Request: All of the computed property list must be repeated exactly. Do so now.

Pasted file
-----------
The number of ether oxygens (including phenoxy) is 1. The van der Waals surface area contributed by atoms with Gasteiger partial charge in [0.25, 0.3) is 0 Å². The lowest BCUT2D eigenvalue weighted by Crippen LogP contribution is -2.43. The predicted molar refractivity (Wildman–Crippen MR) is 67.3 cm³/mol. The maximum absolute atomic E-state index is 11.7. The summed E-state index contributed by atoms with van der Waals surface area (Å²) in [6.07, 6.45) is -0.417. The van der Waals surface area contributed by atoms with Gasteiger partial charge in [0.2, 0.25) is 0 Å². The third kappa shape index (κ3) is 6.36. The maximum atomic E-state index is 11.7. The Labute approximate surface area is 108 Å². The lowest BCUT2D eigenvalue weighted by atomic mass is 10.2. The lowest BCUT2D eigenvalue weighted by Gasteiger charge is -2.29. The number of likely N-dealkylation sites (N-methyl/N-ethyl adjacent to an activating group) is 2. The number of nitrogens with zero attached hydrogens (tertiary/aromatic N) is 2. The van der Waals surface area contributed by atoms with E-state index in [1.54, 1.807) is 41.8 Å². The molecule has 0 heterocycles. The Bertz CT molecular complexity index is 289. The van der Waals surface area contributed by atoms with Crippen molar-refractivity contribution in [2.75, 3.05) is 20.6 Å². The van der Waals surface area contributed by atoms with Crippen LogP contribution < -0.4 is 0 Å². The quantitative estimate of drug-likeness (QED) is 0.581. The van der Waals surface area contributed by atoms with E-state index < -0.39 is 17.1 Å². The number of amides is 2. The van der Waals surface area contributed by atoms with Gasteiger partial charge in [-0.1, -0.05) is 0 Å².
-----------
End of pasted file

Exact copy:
The number of ether oxygens (including phenoxy) is 1. The van der Waals surface area contributed by atoms with Gasteiger partial charge in [0.25, 0.3) is 0 Å². The lowest BCUT2D eigenvalue weighted by Crippen LogP contribution is -2.43. The predicted molar refractivity (Wildman–Crippen MR) is 67.3 cm³/mol. The maximum absolute atomic E-state index is 11.7. The summed E-state index contributed by atoms with van der Waals surface area (Å²) in [6.07, 6.45) is -0.417. The van der Waals surface area contributed by atoms with Gasteiger partial charge in [0.2, 0.25) is 0 Å². The third kappa shape index (κ3) is 6.36. The maximum atomic E-state index is 11.7. The Labute approximate surface area is 108 Å². The lowest BCUT2D eigenvalue weighted by atomic mass is 10.2. The lowest BCUT2D eigenvalue weighted by Gasteiger charge is -2.29. The number of likely N-dealkylation sites (N-methyl/N-ethyl adjacent to an activating group) is 2. The number of nitrogens with zero attached hydrogens (tertiary/aromatic N) is 2. The van der Waals surface area contributed by atoms with E-state index in [1.54, 1.807) is 41.8 Å². The molecule has 0 heterocycles. The Bertz CT molecular complexity index is 289. The van der Waals surface area contributed by atoms with Crippen molar-refractivity contribution in [2.75, 3.05) is 20.6 Å². The van der Waals surface area contributed by atoms with Crippen LogP contribution < -0.4 is 0 Å². The quantitative estimate of drug-likeness (QED) is 0.581. The van der Waals surface area contributed by atoms with E-state index < -0.39 is 17.1 Å². The number of amides is 2. The van der Waals surface area contributed by atoms with Gasteiger partial charge in [-0.1, -0.05) is 0 Å².